I am an editor of a blog run by a social media influencer, which may be the most LA career choice there is. If you’ve been around here for a while (and if not – welcome!) you know that my boss is not just an influencer. No. She also happens to be a super talented interior designer, writer, and CEO. But because of the wild west world that is digital media, “influencer” is a new word that can also accurately describe what Emily does.
In case you are wondering, being an editor of a blog that is run by an influencer means that my job is often social media focused, even though I don’t work on the social media team directly. We’re a small business and that means everyone wears multiple hats, so social media is on everyone’s brains. It is a marketing tool that is highly important and effective for our business. So, my job and career as a whole benefit from being on social media and understanding how to capitalize on its potential.
But it’s not that simple. As someone who suffers from depression and anxiety, I am hyper-aware of how social media affects my mental health. At its worse, it promotes junk values and blind consumerism, as well as perpetuates a facade of authenticity that leads to unrealistic comparisons and severe loneliness. At its best, it’s an outlet for connection, creativity, and self-expression (though probably not connection, creativity, or self-expression in their most pure, honest form). It is hard to find the sweet spot between enjoying social media and avoiding its harmful effects.
So, back in October, I decided to take a break. Or more accurately, I needed to take a break. I’d heard and read about people doing 30-day social fasts and they all preached how life-changing it is. In general, I find that kind of hyperbolic language annoying but I knew I needed to get out of this constant rut of self-loathing. I was starting to get exhausted by my relationship with these apps and was generally just feeling really bad a lot of the time, so instead of rolling my eyes at the notion, I decided to try it. I imagined quitting social media for a month would be hard, something similar to quitting caffeine or going on a diet-things I’ve tried to do in the past but failed considerably fast. Due to the addictive nature of social media, I thought I might fail at this too.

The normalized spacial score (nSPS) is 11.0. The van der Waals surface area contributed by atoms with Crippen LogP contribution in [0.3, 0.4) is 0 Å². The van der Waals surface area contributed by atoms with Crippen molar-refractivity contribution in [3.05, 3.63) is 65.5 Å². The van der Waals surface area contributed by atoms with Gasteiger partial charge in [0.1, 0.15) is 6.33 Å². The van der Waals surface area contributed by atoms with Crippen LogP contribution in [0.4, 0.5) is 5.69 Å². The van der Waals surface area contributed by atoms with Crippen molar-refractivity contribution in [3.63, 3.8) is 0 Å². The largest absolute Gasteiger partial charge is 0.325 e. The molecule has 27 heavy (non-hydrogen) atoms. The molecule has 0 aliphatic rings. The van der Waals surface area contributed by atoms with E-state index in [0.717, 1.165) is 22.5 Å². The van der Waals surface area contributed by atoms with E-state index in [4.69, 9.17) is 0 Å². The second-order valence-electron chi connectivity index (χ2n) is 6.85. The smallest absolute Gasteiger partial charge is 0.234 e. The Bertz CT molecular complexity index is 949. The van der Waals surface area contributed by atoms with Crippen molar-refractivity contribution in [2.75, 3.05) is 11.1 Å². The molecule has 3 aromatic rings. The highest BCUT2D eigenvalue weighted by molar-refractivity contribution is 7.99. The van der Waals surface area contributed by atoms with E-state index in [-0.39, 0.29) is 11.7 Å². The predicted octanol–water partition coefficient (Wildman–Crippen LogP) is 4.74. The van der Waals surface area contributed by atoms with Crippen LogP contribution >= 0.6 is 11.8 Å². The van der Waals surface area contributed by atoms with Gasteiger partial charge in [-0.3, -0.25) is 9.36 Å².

But I didn’t. I stayed off the apps for 30 days (actually, 32 to be exact), just like I promised I would. I haven’t received my award yet, but I am sure it’ll be coming in the mail any day now. Honestly, I was surprised by how easy it was (besides being out of the loop as it relates to my job). It turns out the “out of sight out of mind” concept really does work. Once I deleted the apps off my phone, a week into my little hiatus the mindless impulse to grab my phone and open an app nearly disappeared. If I did grab my phone out of habit, it would only take a few seconds to realize that there was nothing to look at, so I’d put the phone down and continue with whatever I was doing. Not surprisingly, by the second week, my screen time went from an average of 4.5 hours a day to less than 2 hours. By the third week, my screen time was down to an hour a day, sometimes less. I don’t have to tell you that my productivity increased significantly.
Overall the experience was more constructive and illuminating than I thought it would be, but a permanent social media fast is not a cure nor is it realistic for the world I work in. So what now? Well, if it’s alright with you I’d like to share what has worked for me in terms of enjoying and gaining something positive from these apps now that I am back in this wild social media world. Let’s get to it.
Be Mindful of Who You Follow
I have found so much relief when I unfollow people whose content does not serve me in a positive way. If I am going to be on social media, it only makes sense to create a space where I’ll see the things I want/care to see – things that will educate me, inspire me, or give me joy. Good people to unfollow are models that contribute to a negative personal body image, people you no longer talk to or haven’t seen in over 10 years, and anyone/account that makes you feel less than in any way. Another helpful way to sensor your feed is by using the mute feature. Maybe someone you know posts a little too much about their vacations and overall “perfect” life, but you don’t want to or feel like you can unfollow. They won’t know you muted their posts and you will not miss their content. Everybody wins.